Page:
Local initiative and management need to be mobilized to manage range, pasture, and dryland areas—in a manner similar to that outlined above for forest areas. Where traditional, community-based authority still exists, group land {isles or secure long-term user rights should be provided. AS in the case of forests and farmland, it is through the ownership of land and the associated natural resources, or at least the assurance of secure long-term exclusive use rights, that local participation in sustainable resource management can be mobilized and maintained. In better watered grazing areas, individual ownership of livestock farms will be possible {although crop farming may prove to be a more remunerative use of land and labor in many such situations), but this will be rarely feasible on drylands because of the patchy availability of water and the need for seasonal livestock movement. But exclusion of others—i.e., elimination of open-access conditions—is essential.

At the same time, local communities and individuals need to be supported in planning and managing resource use, particularly in view of the increasing limitations imposed on the geographic mobility of pastoralists' herds. The microproject funds which some donors have begun to establish are a suitable instrument to provide critically needed

Box 10-3 Global Cost-Sharing of Tropical Forest Conservation

The benefits of consenting tropical forests will accrue to the entire world, while the costs will have to be borne almost entirely by the countries in which the forests are located. This has stimulated efforts to compensate the producing countries for income foregone as forests are taken out of production and placed under protection. The first such efforts were "debtfor-nature swaps." Although not many swaps have been organized in Sub-Saharan Africa, there is considerable potential for them in many parts of the continent. The principle is that governments set aside as a protected reserve large tracts of forest or wildland, usually managed with the help of an NGO, in return for the purchase of some amount of the country's discounted external debt by that NGO (or organized by it).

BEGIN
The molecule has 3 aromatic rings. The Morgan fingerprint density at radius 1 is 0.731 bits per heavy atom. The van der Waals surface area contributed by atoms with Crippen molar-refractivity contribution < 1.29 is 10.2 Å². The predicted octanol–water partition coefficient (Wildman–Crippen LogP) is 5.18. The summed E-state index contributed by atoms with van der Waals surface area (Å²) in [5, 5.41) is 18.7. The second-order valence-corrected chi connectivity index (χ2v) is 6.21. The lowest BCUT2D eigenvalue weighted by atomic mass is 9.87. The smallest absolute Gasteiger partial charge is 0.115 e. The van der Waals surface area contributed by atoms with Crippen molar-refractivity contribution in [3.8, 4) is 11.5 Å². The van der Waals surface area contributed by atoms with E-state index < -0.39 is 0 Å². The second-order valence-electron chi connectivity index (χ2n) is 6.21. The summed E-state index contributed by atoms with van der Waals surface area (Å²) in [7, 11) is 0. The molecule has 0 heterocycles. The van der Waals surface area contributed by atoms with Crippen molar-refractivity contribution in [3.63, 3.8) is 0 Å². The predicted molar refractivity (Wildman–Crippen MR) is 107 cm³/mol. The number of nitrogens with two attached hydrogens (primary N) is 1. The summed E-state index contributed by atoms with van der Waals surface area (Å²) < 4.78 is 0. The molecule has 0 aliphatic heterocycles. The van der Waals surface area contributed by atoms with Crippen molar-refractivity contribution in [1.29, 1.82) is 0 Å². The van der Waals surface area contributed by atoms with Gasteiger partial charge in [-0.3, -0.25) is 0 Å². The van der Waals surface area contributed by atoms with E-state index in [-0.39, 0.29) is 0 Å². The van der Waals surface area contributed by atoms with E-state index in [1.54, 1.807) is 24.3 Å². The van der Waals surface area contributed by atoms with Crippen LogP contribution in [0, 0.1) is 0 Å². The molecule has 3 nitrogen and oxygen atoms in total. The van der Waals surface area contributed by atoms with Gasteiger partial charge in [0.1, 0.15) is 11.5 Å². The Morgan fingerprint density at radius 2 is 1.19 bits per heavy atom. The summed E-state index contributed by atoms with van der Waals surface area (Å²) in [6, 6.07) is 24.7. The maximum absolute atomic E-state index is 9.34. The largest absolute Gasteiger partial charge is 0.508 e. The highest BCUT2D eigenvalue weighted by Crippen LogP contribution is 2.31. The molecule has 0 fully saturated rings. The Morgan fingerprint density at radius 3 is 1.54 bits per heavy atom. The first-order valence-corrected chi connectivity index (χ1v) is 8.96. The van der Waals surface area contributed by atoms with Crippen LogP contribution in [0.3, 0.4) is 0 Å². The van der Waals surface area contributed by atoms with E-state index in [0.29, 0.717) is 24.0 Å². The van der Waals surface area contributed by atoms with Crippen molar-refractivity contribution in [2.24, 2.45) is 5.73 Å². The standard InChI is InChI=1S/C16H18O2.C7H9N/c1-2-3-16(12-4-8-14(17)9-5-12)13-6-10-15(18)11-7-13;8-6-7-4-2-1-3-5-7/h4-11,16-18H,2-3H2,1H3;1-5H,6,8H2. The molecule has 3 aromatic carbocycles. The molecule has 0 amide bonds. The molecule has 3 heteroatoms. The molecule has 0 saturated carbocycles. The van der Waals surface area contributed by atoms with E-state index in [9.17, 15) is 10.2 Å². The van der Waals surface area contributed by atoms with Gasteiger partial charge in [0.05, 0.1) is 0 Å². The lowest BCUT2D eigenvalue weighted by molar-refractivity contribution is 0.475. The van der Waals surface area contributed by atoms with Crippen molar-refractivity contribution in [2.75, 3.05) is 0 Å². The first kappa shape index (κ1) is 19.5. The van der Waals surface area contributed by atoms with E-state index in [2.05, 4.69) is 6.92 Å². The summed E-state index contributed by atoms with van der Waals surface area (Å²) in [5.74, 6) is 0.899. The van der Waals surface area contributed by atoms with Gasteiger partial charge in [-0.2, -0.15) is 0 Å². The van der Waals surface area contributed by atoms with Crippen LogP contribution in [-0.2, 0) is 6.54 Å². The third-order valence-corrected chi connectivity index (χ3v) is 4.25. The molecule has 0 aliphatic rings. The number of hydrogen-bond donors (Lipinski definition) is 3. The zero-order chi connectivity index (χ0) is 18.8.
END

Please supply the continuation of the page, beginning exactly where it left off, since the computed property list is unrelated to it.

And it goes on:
Another important recent initiative has been the Global Environment Facility (GEF), under which funds have been made available to countries as compensation for reducing activities that are remunerative but that significantly compromise biodiversity (such as logging), contribute to carbon dioxide emissions (such as forest burning), or produce CFCs. An evaluation of the first phase of the GEF has been published (UNDP, UN, and World Bank 1994). This has helped determine modalities for the second phase. A good candidate for funding under this facility would be the setting aside of intact tropical forests as reserves and parks funding for this purpose. Technical assistance should come through extension agents, knowledgeable about conservation techniques.